The Existing provisions In the current Anti-Defection law are that an elected member of a party can be disqualified on two grounds
If he voluntarily gives up his membership or,
He votes or abstains from voting in the House, contrary to his party’s direction and without obtaining prior permission- on the condition is that is that his abstaining from the voting should not be overlooked by his party by more than 15 days.
Meanwhile, the speaker or the chairman of the house is the authority to decide on defection cases.
Describing the Merger Clause
It looked that the defections were proving to be a costly affair, till the time the legislators with a plying Speaker abused the merger clause enunciated in Section 4 of the Tenth schedule
Disqualification on the ground of defection not to apply in case of merger:
A member of house shall not be disqualified under sub-paragraph (1) of paragraph (2) where his original political party merges with another political party and he claims that he and any other members of his original political party—
Have become members of such other political party or as the case may be, of a new political party formed by such merger or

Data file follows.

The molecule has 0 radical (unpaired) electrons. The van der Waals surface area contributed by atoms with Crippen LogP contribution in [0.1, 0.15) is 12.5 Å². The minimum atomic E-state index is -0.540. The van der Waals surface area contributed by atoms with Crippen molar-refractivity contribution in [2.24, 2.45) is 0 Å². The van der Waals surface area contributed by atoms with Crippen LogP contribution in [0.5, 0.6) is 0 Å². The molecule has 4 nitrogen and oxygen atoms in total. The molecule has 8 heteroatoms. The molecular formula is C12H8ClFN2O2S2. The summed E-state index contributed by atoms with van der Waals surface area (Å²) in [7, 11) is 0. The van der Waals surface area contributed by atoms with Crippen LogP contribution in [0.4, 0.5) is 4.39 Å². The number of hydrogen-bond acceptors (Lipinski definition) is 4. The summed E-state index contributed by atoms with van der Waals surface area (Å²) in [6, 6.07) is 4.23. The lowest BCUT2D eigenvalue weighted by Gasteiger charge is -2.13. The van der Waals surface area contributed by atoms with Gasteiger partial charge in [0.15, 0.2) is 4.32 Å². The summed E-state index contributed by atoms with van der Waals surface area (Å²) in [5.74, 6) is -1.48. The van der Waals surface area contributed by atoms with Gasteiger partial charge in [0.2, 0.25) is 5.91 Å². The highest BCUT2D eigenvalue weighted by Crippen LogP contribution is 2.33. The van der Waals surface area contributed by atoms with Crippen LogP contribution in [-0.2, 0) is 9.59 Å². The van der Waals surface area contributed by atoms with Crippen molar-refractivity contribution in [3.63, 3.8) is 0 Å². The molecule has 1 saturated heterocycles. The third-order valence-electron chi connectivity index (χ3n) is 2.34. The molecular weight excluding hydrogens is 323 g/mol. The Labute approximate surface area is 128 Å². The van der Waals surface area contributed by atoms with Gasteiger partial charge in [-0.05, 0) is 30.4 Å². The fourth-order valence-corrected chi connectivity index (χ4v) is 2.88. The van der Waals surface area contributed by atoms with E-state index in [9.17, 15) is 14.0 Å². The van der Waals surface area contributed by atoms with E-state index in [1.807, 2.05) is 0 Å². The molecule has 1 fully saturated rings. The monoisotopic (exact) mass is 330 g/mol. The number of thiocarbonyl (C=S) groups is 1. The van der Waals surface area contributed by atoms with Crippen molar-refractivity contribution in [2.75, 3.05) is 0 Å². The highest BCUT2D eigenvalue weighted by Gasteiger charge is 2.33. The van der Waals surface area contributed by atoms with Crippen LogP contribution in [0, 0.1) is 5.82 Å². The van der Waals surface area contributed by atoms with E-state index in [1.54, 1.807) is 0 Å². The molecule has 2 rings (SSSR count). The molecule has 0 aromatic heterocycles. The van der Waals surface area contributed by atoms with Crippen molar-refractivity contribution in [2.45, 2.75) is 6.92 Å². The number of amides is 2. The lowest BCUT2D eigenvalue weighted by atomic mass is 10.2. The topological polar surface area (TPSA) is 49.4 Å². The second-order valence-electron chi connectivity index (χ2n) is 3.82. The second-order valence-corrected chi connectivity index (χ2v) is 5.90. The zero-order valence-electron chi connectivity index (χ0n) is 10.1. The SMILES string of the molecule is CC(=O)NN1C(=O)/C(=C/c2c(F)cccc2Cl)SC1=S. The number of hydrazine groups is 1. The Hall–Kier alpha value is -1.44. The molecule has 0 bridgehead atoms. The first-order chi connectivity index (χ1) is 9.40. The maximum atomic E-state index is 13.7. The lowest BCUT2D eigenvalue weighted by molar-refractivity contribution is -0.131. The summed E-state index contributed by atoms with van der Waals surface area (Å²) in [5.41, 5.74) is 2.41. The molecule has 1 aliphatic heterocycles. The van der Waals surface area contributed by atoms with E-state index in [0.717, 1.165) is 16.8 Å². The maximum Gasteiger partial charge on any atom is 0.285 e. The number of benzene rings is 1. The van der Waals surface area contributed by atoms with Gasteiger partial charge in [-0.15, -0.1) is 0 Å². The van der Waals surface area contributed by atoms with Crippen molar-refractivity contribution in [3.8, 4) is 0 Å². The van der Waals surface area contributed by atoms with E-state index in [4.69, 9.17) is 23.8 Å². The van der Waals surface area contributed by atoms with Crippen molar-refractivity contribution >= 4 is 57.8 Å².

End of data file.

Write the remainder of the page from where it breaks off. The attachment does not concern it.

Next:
Have not accepted the merger and opted to function as a separate group
The Merger of the original political party of member of a house shall be deemed to have taken place, if and only if not less than two third of the members of the legislature party concerned have agreed to such merger
It implies from the reading of section 4 that the provisions were not to legalise splits of the legislature party concerned as mergers. The provision also not state a stand-alone criterion for the valid merger of the legislature party.
The necessary condition for a valid merger to get the protection of the anti-defection law is the split/merger of the original political party into any other political party or a new political party as the case may be. The not less than two-third criteria is sufficient condition for the merger of the legislature party. The merger of not less than two thirds of legislature party into any other political party or constitution of a new political party has no legal standing without the necessary condition being satisfied. 
Let’s take the example of the so-called mergers in the Goa Assembly
The so-called merger happened in March 2019, where two MLAs out of the three of the Maharashtrawadi Gomantak Party (MGP) rebelled, merged the MGP into the BJP both were awarded ministership and one was elevated as Deputy Chief Minister. The speaker opened the chamber at midnight and accepted the split as a merger. A disqualification petition is pending and gathering dust before the speaker.